I mean, do you realize this movie got both Oscars for Best Actor and Best Actress in 1997? I mean, what kind of horrible year that must have been for Hollywood?
Jack Nicholson plays an obsessive-compulsive writer (who oddly barely ever writes) that becomes a grouchy hermit. As such, the role seems to have been written for Mr. Nicholson, who has a history of playing slightly crazy, solitary characters. Helen Hunt, who in turn has a history of playing the romantic interest of much older and much uglier guys, plays a waitress who has trouble making ends meet. The third one in the party is Greg Kinnear, the gay painter next door.
It may be fitting that the movie was nominated for the acting, but not for anything else. Someone on IMDB indeed comments that the story overall is too schmaltzy to be acceptable, but that the acting makes up for it by making every scene believable.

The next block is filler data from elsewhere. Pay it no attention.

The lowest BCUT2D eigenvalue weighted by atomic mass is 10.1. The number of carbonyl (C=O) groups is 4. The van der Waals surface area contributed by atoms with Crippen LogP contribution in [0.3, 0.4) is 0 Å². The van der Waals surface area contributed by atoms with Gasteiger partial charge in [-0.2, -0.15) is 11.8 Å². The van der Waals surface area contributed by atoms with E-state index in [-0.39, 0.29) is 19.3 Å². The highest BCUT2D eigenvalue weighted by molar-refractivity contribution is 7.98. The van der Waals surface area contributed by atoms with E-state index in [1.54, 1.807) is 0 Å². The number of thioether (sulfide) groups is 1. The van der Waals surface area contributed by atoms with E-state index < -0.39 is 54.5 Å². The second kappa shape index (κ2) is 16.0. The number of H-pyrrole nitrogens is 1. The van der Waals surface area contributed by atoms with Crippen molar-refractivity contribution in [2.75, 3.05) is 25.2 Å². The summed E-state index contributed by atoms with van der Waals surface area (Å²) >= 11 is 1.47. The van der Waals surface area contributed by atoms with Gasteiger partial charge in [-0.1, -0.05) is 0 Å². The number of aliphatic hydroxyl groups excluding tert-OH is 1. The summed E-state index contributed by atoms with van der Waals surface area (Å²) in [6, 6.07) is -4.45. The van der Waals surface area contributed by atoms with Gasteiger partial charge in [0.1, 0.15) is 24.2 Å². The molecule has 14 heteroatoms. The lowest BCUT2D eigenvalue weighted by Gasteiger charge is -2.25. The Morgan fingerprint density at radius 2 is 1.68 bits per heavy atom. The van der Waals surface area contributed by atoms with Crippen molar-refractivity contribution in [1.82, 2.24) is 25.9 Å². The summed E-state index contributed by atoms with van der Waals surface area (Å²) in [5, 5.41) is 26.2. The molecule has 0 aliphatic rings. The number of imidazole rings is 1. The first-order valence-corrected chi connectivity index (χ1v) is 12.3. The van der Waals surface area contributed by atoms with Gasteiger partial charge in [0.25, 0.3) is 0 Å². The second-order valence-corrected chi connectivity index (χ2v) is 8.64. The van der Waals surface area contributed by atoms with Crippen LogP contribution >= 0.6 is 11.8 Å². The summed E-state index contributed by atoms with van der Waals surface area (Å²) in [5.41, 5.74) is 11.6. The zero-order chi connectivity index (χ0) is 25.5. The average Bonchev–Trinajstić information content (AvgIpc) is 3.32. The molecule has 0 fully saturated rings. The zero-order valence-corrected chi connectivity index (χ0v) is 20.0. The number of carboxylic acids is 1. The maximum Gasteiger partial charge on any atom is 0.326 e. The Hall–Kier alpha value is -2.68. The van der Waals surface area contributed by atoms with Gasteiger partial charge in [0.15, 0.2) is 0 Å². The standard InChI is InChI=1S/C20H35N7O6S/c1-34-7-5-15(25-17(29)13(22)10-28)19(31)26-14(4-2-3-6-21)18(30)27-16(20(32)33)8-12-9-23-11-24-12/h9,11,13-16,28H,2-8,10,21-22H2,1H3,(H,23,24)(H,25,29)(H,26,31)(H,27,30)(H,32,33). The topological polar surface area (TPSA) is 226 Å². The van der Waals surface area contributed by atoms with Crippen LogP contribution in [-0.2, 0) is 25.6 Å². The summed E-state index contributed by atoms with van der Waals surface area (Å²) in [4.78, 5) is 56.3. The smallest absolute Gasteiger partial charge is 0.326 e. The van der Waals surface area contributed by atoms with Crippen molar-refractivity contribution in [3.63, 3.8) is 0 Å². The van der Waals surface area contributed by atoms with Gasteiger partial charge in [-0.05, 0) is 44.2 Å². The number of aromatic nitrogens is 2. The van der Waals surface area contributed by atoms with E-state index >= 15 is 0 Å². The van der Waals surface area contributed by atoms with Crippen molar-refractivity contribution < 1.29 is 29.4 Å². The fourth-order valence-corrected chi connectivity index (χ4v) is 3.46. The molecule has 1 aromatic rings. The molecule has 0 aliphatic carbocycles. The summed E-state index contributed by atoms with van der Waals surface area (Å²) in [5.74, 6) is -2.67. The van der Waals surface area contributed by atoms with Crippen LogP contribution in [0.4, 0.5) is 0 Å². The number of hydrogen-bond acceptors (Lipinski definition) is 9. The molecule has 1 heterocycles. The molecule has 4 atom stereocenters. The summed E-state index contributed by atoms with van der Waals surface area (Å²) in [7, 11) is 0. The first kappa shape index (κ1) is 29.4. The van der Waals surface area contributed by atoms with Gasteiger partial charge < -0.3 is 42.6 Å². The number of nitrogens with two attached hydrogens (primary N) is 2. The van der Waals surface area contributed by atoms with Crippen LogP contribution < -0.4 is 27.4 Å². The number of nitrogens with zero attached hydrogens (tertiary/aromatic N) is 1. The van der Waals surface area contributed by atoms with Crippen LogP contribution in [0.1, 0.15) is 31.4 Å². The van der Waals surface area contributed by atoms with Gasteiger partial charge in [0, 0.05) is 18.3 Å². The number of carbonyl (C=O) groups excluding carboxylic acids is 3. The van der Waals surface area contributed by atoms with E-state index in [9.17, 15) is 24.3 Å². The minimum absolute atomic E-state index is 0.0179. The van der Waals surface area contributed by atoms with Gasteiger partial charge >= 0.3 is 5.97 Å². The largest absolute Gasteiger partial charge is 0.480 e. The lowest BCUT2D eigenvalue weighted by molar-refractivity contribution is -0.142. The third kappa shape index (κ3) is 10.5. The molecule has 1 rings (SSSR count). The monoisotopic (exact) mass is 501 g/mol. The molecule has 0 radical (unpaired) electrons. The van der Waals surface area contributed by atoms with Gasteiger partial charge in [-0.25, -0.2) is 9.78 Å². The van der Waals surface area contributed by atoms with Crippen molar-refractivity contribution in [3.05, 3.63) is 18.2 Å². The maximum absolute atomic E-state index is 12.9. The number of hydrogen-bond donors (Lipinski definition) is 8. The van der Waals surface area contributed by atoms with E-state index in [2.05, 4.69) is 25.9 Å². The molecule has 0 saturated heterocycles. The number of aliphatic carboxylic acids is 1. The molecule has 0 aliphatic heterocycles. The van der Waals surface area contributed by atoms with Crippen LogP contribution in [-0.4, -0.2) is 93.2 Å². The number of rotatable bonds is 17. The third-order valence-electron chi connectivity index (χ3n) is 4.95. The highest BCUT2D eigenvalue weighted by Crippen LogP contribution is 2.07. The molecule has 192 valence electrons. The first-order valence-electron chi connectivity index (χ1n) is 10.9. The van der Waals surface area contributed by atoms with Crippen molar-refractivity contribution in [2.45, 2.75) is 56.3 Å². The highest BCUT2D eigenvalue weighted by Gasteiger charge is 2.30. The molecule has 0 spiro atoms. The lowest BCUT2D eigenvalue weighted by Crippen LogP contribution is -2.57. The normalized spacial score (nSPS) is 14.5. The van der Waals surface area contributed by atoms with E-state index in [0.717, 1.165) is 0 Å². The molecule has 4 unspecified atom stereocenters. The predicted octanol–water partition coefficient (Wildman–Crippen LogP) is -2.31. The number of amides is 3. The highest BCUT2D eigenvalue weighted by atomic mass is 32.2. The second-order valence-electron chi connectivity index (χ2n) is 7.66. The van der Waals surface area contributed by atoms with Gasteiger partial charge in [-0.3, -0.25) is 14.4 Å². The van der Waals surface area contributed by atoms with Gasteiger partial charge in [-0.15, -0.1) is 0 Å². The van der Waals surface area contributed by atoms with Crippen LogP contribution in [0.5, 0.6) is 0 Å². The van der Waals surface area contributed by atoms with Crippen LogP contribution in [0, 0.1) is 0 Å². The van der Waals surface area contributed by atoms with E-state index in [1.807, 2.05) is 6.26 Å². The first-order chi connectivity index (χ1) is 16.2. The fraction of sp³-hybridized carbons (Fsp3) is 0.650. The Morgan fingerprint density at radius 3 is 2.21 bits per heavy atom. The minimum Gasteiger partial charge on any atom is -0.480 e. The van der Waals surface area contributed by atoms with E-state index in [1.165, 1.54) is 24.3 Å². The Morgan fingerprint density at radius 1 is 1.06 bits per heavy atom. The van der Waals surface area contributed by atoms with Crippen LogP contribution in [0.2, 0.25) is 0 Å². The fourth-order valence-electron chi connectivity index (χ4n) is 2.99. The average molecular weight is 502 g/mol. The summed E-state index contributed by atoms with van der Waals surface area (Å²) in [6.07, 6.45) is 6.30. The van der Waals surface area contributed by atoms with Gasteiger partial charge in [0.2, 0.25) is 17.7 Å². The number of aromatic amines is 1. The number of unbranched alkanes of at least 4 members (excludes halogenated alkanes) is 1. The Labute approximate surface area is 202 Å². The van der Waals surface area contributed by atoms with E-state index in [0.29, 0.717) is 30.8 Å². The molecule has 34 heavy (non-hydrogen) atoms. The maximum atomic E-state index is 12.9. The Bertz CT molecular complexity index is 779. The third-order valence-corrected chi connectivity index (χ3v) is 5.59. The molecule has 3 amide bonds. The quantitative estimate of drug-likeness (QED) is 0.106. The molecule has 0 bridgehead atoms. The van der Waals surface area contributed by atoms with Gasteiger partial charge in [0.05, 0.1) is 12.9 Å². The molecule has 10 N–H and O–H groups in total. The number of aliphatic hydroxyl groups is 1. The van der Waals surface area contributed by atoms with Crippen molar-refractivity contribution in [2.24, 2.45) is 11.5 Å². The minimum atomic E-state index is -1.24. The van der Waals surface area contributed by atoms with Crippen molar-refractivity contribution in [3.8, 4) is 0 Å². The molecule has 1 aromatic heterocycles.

I wouldn’t go as far, and I would even go as far saying that the acting was probably not worthy of such high praise. At the same time, the ensemble pulls off quite the stunt by making you watch through the movie without crying about the clichés.
What may be really bothering me about the story is not even its predictability (albeit it came quite as a shock that the Helen Hunt character would have a romantic interest for the Jack Nicholson character). What did me in for good was how, behind all the façade of artsy types, it was all about: “women are nurturers who give everything up for others; men are selfish pigs who take everything.” I am not sure we needed the travesty of an obsessive-compulsive writer to tell us that.